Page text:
In another exemplary embodiment, dispersed particles 414 are formed from particle cores 214 comprising metals that are less electrochemically active than Zn or non-metallic materials. Suitable non-metallic materials include ceramics, glasses (e.g., hollow glass microspheres) or carbon, or a combination thereof, as described herein.

Dispersed particles 414 of powder compact 400 may have any suitable particle size, including the average particle sizes described herein for particle cores 214.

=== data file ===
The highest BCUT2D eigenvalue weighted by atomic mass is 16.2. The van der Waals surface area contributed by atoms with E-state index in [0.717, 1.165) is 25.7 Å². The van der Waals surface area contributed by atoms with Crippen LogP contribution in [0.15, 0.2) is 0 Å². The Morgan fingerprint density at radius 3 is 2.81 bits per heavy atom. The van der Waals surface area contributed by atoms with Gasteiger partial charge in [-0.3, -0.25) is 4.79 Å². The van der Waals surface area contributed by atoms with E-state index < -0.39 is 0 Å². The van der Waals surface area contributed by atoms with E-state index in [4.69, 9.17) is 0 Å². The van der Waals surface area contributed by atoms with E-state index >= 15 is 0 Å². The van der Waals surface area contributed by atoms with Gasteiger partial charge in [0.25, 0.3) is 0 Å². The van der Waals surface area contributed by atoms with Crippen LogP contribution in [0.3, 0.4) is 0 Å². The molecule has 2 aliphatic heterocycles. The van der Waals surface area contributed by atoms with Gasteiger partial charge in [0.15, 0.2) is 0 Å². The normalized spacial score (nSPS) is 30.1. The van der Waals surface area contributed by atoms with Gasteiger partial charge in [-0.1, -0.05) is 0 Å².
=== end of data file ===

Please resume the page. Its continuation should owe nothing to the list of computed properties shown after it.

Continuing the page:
Dispersed particles 414 may have any suitable shape depending on the shape selected for particle cores 214 and powder particles 212, as well as the method used to sinter and compact powder 210. In an exemplary embodiment, powder particles 212 may be spheroidal or substantially spheroidal and dispersed particles 414 may include an equiaxed particle configuration as described herein.